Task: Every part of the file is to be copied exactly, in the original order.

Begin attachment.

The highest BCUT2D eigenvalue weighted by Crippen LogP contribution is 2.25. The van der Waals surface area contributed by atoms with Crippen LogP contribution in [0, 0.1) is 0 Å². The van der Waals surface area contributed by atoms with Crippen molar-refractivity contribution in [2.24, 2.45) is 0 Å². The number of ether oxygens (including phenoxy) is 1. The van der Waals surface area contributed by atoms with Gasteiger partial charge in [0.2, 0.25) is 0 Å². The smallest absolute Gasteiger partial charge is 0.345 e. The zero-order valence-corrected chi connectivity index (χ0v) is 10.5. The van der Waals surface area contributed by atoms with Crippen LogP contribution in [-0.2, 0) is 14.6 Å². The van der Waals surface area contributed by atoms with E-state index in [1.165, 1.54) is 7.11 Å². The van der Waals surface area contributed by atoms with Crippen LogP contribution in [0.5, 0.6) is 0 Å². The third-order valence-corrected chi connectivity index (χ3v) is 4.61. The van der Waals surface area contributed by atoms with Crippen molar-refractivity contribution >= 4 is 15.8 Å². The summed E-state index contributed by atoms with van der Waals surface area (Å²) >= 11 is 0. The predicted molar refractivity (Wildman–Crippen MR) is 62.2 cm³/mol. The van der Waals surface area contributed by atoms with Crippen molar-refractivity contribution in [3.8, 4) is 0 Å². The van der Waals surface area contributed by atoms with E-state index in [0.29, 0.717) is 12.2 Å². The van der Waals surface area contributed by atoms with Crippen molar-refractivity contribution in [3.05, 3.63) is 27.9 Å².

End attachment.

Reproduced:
The highest BCUT2D eigenvalue weighted by Crippen LogP contribution is 2.25. The van der Waals surface area contributed by atoms with Crippen LogP contribution in [0, 0.1) is 0 Å². The van der Waals surface area contributed by atoms with Crippen molar-refractivity contribution in [2.24, 2.45) is 0 Å². The number of ether oxygens (including phenoxy) is 1. The van der Waals surface area contributed by atoms with Gasteiger partial charge in [0.2, 0.25) is 0 Å². The smallest absolute Gasteiger partial charge is 0.345 e. The zero-order valence-corrected chi connectivity index (χ0v) is 10.5. The van der Waals surface area contributed by atoms with Crippen LogP contribution in [-0.2, 0) is 14.6 Å². The van der Waals surface area contributed by atoms with E-state index in [1.165, 1.54) is 7.11 Å². The van der Waals surface area contributed by atoms with Crippen LogP contribution in [0.5, 0.6) is 0 Å². The third-order valence-corrected chi connectivity index (χ3v) is 4.61. The van der Waals surface area contributed by atoms with Crippen molar-refractivity contribution >= 4 is 15.8 Å². The summed E-state index contributed by atoms with van der Waals surface area (Å²) >= 11 is 0. The predicted molar refractivity (Wildman–Crippen MR) is 62.2 cm³/mol. The van der Waals surface area contributed by atoms with Crippen molar-refractivity contribution in [3.8, 4) is 0 Å². The van der Waals surface area contributed by atoms with E-state index in [0.29, 0.717) is 12.2 Å². The van der Waals surface area contributed by atoms with Crippen molar-refractivity contribution in [3.05, 3.63) is 27.9 Å².